A Deep Springs of Their Own

While one of country's most competitive colleges remains closed to women, an alternative women-only summer program has popped up on the other side of the country.

July 16, 2015
Courtesy of Laura Marcus
Students at the Arete Project

Deep Springs College in California is well-known as one of the few remaining all-men’s colleges in the country. While the college's leaders want to admit women, a handful of alumni have gone to court over the shift, delaying any change. While the legal drama plays out, an alternative program for women has sprung up on the other side of the country.

The Arete Project, an all-women summer program run by two former Deep Springs employees, is now in its second summer. Young and rapidly expanding, its directors are considering launching sessions during the school year, and the option of a second coeducational program is also being weighed. If the coed program is begun, it would be an option for students interested in a unique program like that at Deep Springs or Arete, but unwilling to commit to a full education at a single-gender institution.

“Arete” is an ancient Greek term meaning “excellence” or “virtue of character,” and taken by the founders of the project to mean the “best we can be,” according to the project's website.

Laura Marcus, the executive director of the Arete Project and a former staffer at Deep Springs, said she and a Deep Springs alumnus, John Moriarty, began planning the new program a few years ago, but paused their ambitions when the college announced that it would admit women.

But a court order blocked the admissioin of women at Deep Springs, and Marcus and Moriarty scrambled to pull together the Arete Project, hosting it on a rented farm in California during its inaugural year before moving to North Carolina, and basing it off the basic principles of Deep Springs.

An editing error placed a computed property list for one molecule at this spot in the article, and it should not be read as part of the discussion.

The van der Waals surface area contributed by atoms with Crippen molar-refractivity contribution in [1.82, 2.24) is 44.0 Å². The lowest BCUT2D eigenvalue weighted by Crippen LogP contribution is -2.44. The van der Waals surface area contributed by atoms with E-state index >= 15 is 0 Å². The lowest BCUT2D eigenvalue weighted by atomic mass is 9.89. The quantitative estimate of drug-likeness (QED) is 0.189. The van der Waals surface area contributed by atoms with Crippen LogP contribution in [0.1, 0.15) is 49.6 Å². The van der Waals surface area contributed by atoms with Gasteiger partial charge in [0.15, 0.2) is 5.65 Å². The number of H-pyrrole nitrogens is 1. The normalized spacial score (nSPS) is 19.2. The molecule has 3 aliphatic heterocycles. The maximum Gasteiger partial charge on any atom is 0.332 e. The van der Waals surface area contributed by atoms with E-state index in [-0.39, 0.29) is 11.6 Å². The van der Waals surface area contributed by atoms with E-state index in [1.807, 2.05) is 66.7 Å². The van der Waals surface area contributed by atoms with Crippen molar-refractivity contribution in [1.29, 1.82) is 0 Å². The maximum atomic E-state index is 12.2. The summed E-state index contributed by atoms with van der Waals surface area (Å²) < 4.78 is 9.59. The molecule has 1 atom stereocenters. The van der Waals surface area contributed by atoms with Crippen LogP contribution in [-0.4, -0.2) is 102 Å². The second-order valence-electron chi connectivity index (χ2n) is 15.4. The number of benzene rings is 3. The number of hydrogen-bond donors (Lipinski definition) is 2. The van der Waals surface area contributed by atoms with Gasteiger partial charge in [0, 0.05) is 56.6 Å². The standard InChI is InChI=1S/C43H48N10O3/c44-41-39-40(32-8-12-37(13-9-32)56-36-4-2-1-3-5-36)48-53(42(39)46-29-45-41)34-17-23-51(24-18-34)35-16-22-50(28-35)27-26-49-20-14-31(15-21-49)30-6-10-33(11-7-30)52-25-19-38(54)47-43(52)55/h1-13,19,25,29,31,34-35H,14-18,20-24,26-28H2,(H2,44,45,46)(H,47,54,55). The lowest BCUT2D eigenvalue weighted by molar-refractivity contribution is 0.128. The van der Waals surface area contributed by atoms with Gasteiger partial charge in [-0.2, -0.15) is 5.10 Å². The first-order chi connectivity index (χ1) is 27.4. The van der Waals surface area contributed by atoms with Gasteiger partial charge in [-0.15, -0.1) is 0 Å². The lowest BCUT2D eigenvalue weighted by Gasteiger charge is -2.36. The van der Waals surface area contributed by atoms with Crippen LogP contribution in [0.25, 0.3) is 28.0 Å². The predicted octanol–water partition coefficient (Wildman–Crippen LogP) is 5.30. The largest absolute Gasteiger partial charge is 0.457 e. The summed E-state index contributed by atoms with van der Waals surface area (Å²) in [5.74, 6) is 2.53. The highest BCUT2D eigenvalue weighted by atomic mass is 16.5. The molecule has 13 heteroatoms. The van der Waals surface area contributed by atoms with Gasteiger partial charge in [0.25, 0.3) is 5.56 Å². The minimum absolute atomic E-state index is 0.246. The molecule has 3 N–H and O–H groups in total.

The 16 women in the program, who come from top institutions such as Yale University, Amherst College and Middlebury College, spend eight weeks isolated on a farm. Their mornings are dedicated to the upkeep of the land before they attended an intensive humanities seminar in the afternoon and spend their nights voting on self-governance issues, which range from whether or not the program should become coed to whether the use of overused phrases like “the notion of” should be limited while at the project.

Tuition for the program only totals about $500 -- costs are kept low thanks to what Marcus described as her “skills in fund-raising and development” -- and tuition assistance is available for anyone who applies. College credit can be earned through the course.

Marcus said the decision to keep the project open only to women was made by the first group of participants early on in their time at the project and gives interested women an opportunity to be involved in an experience that is inaccessible elsewhere.

“The only other experience is Deep Springs, so to have half of our slots also go to men defeats the purpose of aiming for a whisper of equity in the way those places were distributed,” Marcus said.

She said for many participants, it’s the first time they’re in a space made up of only one gender and offers a new kind of community where women can speak out and take on leadership roles without feeling marginalized. (While a few participants have come from women's colleges, all so far have been graduates of coeducational high schools.)